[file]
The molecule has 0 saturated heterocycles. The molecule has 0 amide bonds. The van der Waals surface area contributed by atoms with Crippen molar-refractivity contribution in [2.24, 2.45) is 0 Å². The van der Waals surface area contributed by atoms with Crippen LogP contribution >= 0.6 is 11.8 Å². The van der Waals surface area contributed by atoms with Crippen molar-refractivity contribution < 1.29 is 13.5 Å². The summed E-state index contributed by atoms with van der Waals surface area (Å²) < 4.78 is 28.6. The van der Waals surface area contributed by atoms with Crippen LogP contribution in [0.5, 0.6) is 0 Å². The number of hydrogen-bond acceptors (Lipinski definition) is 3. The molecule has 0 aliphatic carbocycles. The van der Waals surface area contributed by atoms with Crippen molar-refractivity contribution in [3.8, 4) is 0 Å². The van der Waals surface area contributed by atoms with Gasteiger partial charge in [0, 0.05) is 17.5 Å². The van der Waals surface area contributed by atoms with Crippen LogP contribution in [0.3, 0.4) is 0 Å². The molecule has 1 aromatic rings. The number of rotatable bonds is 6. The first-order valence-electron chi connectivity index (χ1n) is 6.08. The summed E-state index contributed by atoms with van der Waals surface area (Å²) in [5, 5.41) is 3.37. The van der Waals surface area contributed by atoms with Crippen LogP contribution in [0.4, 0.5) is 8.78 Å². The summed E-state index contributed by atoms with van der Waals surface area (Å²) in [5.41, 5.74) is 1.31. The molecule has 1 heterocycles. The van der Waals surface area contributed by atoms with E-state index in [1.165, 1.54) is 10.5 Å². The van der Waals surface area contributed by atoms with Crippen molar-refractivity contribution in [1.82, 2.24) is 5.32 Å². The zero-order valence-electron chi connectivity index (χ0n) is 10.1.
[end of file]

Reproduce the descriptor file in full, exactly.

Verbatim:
The molecule has 0 saturated heterocycles. The molecule has 0 amide bonds. The van der Waals surface area contributed by atoms with Crippen molar-refractivity contribution in [2.24, 2.45) is 0 Å². The van der Waals surface area contributed by atoms with Crippen LogP contribution >= 0.6 is 11.8 Å². The van der Waals surface area contributed by atoms with Crippen molar-refractivity contribution < 1.29 is 13.5 Å². The summed E-state index contributed by atoms with van der Waals surface area (Å²) < 4.78 is 28.6. The van der Waals surface area contributed by atoms with Crippen LogP contribution in [0.5, 0.6) is 0 Å². The number of hydrogen-bond acceptors (Lipinski definition) is 3. The molecule has 0 aliphatic carbocycles. The van der Waals surface area contributed by atoms with Crippen molar-refractivity contribution in [3.8, 4) is 0 Å². The van der Waals surface area contributed by atoms with Gasteiger partial charge in [0, 0.05) is 17.5 Å². The van der Waals surface area contributed by atoms with Crippen LogP contribution in [0.3, 0.4) is 0 Å². The molecule has 1 aromatic rings. The number of rotatable bonds is 6. The first-order valence-electron chi connectivity index (χ1n) is 6.08. The summed E-state index contributed by atoms with van der Waals surface area (Å²) in [5, 5.41) is 3.37. The van der Waals surface area contributed by atoms with Crippen LogP contribution in [0.4, 0.5) is 8.78 Å². The summed E-state index contributed by atoms with van der Waals surface area (Å²) in [5.41, 5.74) is 1.31. The molecule has 1 heterocycles. The van der Waals surface area contributed by atoms with E-state index in [1.165, 1.54) is 10.5 Å². The van der Waals surface area contributed by atoms with Crippen molar-refractivity contribution in [1.82, 2.24) is 5.32 Å². The zero-order valence-electron chi connectivity index (χ0n) is 10.1.